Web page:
Mentor Texts and Journal Articles and Professional Books… Oh My!
A BIG thank you to the people who graciously responded to the post I wrote in March when I was compiling the book list for the graduate course I’m teaching. The titles you suggested were great additions to the rough draft of the book list I had compiled. Unfortunately, some of the books were not available in the university library system, so I was unable to have them pulled and put on the book cart for my classroom. (Sigh.) That being said, there are over 140 books that will be on the cart in my classroom when the class I’m teaching begins on Monday. This means my students will have many choices when they pick books to use as a demonstration text for the minilesson they’ll prepare and deliver and for the craft table they’ll create.
For those of you who are interested in seeing the final list, you can click on the link below to download it.
Further, I have quite a few books and poems I’ll be reading aloud and using in my lectures and in writing exercises with my students. Those texts are:
- “Eleven” (from Woman Hollering Creek and Other Stories) by Sandra Cisneros
- Happy Like Soccer by Maribeth Boelts
- I Wanna Iguana by Karen Kaufman Orloff
- Looking at Lincoln by Maira Kalman
- “Millions of Strawberries” by Genevieve Taggard
- “My Side of the Story” (from First French Kiss and Other Traumas) by Adam Bagdasarian
- Silver Seeds: A Book of Nature Poems by Paul Paolilli and Dan Brewer
- “Skating in the Wind” by Kristine O’Connell George
- “Soap Bubble” by Valerie Worth
- Sophie’s Fish by A.E. Cannon
- Those Shoes by Maribeth Boelts
- What You Wish For: A Book for Darfurcompiled by Book Wish Foundation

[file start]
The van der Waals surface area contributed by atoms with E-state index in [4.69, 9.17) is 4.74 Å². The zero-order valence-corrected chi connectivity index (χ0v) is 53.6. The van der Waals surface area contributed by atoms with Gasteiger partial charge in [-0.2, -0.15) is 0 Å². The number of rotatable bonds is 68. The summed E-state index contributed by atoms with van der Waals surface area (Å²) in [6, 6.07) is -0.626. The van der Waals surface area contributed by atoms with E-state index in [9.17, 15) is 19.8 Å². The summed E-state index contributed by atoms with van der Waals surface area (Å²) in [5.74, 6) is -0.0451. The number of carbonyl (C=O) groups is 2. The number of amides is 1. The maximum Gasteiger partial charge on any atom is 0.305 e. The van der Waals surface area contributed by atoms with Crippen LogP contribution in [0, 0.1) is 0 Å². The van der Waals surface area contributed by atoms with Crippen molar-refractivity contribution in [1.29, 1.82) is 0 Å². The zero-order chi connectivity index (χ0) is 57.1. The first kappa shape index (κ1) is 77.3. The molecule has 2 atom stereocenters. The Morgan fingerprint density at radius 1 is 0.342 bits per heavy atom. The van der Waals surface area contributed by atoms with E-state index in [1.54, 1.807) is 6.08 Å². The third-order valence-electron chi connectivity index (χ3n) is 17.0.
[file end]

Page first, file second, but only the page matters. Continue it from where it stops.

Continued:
- Specifically my students will be reading “Wishes” by Jane Yolen, “What I Wish For” by Gary Soto, “Secret Song” by Naomi Shihab Nye, and “I Wish I Could Live (in a book)” by Nikki Giovanni.
- “Where I’m From” by George Ella Lyon
Also, when we study argument writing, they’ll be reading the following opinion articles prior to drafting their own op-ed pieces:
- “A Very Pricey Pineapple” by Gail Collins
- “Now Coveted: A Walkable, Convenient Place” by Christopher B. Leinberger
- “Texting While Walking” by Casey Neistat
- “The Flight from Conversation” by Sherry Turkle
- “Too Young for Status Updates” by Peggy Orenstein
Finally, for those of you who are interested in getting a hold of some journal articles about using children’s literature to enhance the teaching of writing, here’s the list of journal articles I put on reserve for my students to use in conjunction with the course I’m teaching.
- Gay, C. (1976). Reading aloud and learning to write. The Elementary School Journal, 77: 87-93.
- Gilles, C. (2000). Talking about Books “Mem’s the Word”: Examining the Writing of Mem Fox. Language Arts, 77, 250-257.
- Griffith, R.R. (2010). Students Learn to Read Like Writers: A Framework for Teachers of Writing. Reading Horizons, 50, 49-66.
- Lancia, P.J. (1997). Literary borrowing: The effects of literature on children’s writing. The Reading Teacher, 50, 470-475.
- Moss, B. and Kane, C. (2010). Using Multicultural Mentor Texts to Teach Writing. In L. Smolen, and R. Oswald (Eds.), Multicultural Literature and Response: Affirming Diverse Voices (pp. 357-370). Santa Barbara, CA: ABC-CLIO.
- Napoli, M. and Ritholz, E.R. (2009). Using Jacqueline Woodson’s Locomotion with Middle School Readers. Voices from the Middle, 16, 31-39.
- Ray, K.W. (2006). Exploring Inquiry as a Teaching Stance in the Writing Workshop. Language Arts, 83, 238-247.
- Shubitz, S. (2009). Using Mentor Texts to Differentiate for Young Writers. Statement, 45, 24-26.
- Smolkin, L.B., Donovanm C. & Labbo, L.D. (2005). Looking Closely at a Science Trade Book: Gail Gibbons and Multimodal Literacy. Language Arts, 83, 5.